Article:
This song is written through three different phone calls between an incarcerated Dante, and Dante's mother.  This is one of the few times in the album where Kendrick is echoing another story other than his.  Dante went down the same road as Kendrick, except his ended locked up.  Fear is again a focal point, but this is a fear that Kendrick narrowly dodged.  Most likely sensitive to this story just like he was compelled to explain the root of his jealousy in "Black Boy Fly", Kendrick takes on the persona of the imprisoned individual trying desperately to reach out to anyone who cares.  Unfortunately, bridges have already clearly been burned when even your mother isn't willing to help you out unless you change.

The perspective change throughout the song really captures a very personal feeling two-person encounter.  The dialogue weaves in and out of conversations cut short and conversations that go unspoken.  In a lot of ways, I feel that this is Kendrick grieving over what he feels he might have deserved, or dodged.  Survivors guilt is what I think it's called.  Or he is raising awareness to consequences.  I don't know.  The hook in a song sometimes says everything.  Before we bullshit ourselves, we'll bullshit others.  Vice versa.  A cycle.  Etc...

The King has arrived.  You'd feel that way at least if you were working with your idols.  Kendrick Lamar and Dr. Dre?  Any of ya'll reading this already know what I'm talking about.  For those that don't, I urge you to utilize Google and YouTube.  Essentially, Kendrick was first inspired by an N.W.A. appearance at a swap meet.  Point is, today he is arguably the biggest name in Hip-Hop.  He's worked with and interviewed his idols.  He's earned their respect.  He's earned our respect.  He'll most likely retire as the mayor of Compton after he brings a ridiculous amount of funding and attention to his infamous home town.  Shit, at this point I'm out of words.  I urge you to listen to this album if you haven't, because I haven't even begun to do this work of art justice.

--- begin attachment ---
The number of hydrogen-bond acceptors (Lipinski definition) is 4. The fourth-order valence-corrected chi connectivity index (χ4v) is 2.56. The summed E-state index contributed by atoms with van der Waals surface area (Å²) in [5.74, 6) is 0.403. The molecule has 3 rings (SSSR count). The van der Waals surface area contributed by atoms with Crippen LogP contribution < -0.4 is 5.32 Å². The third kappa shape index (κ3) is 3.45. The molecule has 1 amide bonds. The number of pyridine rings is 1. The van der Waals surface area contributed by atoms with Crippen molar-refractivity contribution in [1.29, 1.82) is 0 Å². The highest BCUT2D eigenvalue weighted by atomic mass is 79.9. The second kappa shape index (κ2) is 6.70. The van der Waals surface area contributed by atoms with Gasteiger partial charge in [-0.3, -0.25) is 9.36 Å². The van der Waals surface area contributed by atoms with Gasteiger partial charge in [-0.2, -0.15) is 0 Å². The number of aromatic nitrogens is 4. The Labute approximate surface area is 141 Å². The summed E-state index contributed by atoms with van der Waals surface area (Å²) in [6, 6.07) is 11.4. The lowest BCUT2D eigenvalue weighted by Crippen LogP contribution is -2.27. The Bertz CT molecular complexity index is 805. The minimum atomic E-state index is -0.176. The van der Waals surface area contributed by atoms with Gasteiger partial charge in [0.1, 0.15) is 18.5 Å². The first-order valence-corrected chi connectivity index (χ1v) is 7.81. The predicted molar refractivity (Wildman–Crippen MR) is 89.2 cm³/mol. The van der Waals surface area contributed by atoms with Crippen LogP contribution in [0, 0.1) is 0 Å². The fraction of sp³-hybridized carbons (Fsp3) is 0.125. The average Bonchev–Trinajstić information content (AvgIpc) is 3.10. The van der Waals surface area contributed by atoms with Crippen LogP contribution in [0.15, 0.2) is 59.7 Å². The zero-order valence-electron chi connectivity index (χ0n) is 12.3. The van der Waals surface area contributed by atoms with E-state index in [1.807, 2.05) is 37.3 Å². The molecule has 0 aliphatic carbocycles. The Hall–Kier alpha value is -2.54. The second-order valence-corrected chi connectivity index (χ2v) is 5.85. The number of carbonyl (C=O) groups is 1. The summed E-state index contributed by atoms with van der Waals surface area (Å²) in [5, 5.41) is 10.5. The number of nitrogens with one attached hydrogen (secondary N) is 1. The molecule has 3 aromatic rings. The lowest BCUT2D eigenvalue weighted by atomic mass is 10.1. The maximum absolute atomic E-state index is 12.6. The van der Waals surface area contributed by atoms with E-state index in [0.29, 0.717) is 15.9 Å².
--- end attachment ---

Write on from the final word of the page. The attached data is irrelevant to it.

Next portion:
Kendrick already dropped the mic'.  I'm out.  Enjoy.

Hip-Hop Collabo's That Need to Happen

Hip-Hop Collabo's That Need to Happen

Tanks Never On Empty

Tanks Never On Empty